Note what this does *not* say. It says not a word expressly authorizing the states, Congress, or some combination of the two to confine the subject matter of a convention. It says not a word about whether Congress, in calculating whether the requisite 34 states have called for a convention, must (or must not) aggregate calls for a convention on, say, a balanced budget, with differently worded calls arising from related or perhaps even unrelated topics. It says not a word prescribing that the make‐up of a convention, as many conservatives imagine, will be one‐state‐one‐vote (as Alaska and Wyoming might hope) or whether states with larger populations should be given larger delegations (as California and New York would surely argue).
Does Congress, or perhaps the Supreme Court, get to resolve these questions—the same Congress and Supreme Court that the process is aimed at doing an end run around? If the Supreme Court resolves them, does it do so only at the very end of the process, after years of national debate have been spent in devising amendments that we find out after the fact were not generated in proper form?
Justice Burger described the whole process as “a grand waste of time.” One reason is that after advocates get the process rolling by convincing two‐thirds of states, or 34, itself a fairly demanding number, the amendments that emerge from a convention do not get ratified unless three‐quarters of states ratify, or 38, a quite demanding number.
Put differently, it takes only 13 states to refuse to act to kill any of these ideas, bad or good, in the end. Sorry, Cenk and Marco, but so long as we have a nation fairly closely divided between Blue and Red sentiment, there will be at least 13 states skeptical of some systemic change so big that you had to go around the backs of both Congress and the Supreme Court to pull it off. If you’re a progressive who thinks the populist winds blow only in your favor, reflect for a moment on the success of Donald Trump. If you’re a conservative to whom radio call‐ins resound as the voice of the people, consider that state legislatures confronted with the hard legal issues a convention would raise might turn for advice and assistance to elite lawyers (yikes) or even law professors (double yikes).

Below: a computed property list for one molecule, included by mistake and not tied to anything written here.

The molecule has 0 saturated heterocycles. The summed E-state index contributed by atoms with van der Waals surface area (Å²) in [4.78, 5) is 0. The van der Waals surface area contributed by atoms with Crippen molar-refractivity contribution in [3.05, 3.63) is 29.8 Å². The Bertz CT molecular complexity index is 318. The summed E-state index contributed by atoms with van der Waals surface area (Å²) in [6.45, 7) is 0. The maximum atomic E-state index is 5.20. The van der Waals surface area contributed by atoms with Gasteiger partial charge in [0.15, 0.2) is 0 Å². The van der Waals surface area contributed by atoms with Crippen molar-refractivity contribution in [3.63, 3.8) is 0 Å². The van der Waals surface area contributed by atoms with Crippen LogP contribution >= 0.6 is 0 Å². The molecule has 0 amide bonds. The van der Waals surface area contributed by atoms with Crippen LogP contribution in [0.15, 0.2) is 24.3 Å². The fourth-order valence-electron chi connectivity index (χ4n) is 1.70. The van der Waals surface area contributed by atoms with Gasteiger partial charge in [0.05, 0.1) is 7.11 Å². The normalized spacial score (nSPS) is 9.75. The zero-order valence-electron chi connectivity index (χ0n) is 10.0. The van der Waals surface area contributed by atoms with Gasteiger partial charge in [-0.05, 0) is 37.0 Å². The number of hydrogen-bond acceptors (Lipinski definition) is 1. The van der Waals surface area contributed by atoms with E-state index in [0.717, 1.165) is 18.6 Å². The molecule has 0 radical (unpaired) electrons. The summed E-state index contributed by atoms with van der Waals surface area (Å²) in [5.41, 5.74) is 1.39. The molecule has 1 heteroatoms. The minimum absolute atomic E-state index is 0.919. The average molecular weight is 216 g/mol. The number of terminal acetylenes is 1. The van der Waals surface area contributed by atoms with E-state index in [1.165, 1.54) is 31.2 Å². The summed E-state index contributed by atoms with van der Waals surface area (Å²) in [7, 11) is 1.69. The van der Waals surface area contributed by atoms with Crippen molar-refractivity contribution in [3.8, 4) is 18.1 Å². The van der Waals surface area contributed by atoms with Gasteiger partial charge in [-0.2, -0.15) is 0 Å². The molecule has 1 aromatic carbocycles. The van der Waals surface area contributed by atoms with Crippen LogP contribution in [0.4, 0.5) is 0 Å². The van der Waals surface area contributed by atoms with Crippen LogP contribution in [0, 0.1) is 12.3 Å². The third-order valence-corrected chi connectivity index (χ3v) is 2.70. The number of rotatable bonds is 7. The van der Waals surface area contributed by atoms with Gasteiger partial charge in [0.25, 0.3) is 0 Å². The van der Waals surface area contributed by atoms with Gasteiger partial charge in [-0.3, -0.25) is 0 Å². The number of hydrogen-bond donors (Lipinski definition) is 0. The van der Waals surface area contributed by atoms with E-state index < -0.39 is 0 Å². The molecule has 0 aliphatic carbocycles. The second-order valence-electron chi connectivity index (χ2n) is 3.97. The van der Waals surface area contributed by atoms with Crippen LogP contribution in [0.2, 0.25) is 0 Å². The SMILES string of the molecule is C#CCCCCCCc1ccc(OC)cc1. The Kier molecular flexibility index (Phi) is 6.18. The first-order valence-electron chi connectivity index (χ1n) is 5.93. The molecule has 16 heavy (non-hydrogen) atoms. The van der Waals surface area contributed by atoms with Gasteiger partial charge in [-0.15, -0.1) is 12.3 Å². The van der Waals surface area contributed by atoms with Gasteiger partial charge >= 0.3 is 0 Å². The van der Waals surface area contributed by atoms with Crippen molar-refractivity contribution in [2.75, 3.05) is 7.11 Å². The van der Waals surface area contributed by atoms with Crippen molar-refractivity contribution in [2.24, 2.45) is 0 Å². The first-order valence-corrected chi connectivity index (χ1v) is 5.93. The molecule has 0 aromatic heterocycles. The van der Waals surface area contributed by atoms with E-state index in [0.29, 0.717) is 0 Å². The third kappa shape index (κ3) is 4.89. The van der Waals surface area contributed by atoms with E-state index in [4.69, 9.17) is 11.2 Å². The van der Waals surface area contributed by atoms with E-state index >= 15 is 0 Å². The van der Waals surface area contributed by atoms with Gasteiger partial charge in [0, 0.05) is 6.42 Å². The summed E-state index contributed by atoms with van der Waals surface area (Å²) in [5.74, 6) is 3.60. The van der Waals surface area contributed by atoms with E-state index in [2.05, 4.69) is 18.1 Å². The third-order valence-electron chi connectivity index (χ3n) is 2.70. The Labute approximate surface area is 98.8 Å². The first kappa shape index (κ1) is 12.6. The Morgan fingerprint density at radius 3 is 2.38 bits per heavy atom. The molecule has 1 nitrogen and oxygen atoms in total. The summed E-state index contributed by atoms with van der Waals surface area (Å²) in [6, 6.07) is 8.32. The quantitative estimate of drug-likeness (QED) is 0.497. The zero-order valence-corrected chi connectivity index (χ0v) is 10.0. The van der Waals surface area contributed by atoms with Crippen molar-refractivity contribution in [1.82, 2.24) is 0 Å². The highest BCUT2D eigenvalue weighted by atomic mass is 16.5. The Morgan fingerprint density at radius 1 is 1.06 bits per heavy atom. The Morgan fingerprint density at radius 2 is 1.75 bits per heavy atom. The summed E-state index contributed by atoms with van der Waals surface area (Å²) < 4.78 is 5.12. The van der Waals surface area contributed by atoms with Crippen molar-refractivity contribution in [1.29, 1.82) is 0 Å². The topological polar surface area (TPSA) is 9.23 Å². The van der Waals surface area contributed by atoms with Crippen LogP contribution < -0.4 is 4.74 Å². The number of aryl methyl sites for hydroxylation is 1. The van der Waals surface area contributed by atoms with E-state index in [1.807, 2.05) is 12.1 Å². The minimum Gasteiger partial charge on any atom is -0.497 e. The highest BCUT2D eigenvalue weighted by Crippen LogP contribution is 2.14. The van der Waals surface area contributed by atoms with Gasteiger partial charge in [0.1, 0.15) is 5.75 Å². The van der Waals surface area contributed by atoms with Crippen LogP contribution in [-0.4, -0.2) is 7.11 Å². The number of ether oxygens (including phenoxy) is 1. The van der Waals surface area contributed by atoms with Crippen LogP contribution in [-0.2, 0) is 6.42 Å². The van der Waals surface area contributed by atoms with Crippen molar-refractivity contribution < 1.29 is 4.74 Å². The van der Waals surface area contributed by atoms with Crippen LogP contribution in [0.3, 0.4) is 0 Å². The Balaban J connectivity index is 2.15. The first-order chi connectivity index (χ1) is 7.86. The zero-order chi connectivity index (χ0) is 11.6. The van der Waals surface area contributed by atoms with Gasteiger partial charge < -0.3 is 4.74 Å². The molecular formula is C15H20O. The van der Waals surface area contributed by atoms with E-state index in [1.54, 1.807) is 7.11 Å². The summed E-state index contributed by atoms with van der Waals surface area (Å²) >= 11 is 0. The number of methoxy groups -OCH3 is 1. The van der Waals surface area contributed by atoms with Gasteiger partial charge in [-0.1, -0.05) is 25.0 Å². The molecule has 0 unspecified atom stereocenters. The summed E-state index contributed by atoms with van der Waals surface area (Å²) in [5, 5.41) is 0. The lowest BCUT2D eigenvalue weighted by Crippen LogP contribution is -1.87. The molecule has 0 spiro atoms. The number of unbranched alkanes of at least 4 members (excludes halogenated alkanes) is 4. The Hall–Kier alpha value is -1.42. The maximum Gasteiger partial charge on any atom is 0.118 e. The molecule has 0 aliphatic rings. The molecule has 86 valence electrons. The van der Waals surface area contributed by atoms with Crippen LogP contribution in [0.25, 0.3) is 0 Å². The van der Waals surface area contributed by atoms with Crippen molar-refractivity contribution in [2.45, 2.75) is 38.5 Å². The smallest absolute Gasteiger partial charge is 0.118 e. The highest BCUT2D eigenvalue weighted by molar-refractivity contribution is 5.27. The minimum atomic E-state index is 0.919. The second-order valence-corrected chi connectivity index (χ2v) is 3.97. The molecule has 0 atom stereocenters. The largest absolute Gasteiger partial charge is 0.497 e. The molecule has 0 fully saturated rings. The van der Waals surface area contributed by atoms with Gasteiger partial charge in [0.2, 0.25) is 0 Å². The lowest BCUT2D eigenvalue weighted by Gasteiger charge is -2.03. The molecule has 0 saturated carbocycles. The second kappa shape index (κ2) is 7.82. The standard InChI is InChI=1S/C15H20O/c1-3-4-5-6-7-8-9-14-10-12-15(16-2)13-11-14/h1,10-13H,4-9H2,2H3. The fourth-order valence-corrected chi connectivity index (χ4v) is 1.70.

Finally, we shouldn’t assume—as do some of Gov. Abbott’s co-thinkers—that most state governments are as eager as Texas to curtail the powers of the feds. One of the most significant conservative books on federalism lately, George Mason University professor Michael Greve’s The Upside‐Down Constitution, sheds light on this. Conservatives tell a campfire story of how the federal government got big by taking power away from the states. But in his (admittedly long and complicated) book, Greve argues that the truth is closer to the opposite.
Whether in spending programs, regulations, subsidies, you name it, almost every big expansion of federal power has been skillfully designed as a deal that cuts state political elites into some of the resulting flow of power and money—consider, for example, how state education, police, road, and environmental departments have come to depend on Washington’s largesse. And while many states may join Texas in sincerely griping at the bad end of the deal—the endless paperwork, the unfunded mandates—that doesn’t mean they’d actually join Gov. Abbott in risking the connection.
Yes, the federal government has slipped its constitutional bounds, and yes, that’s infuriating. Just don’t confuse a plan for talking, which is what these amount to, with a plan for actually changing things, and always beware of a cure that might kill the patient.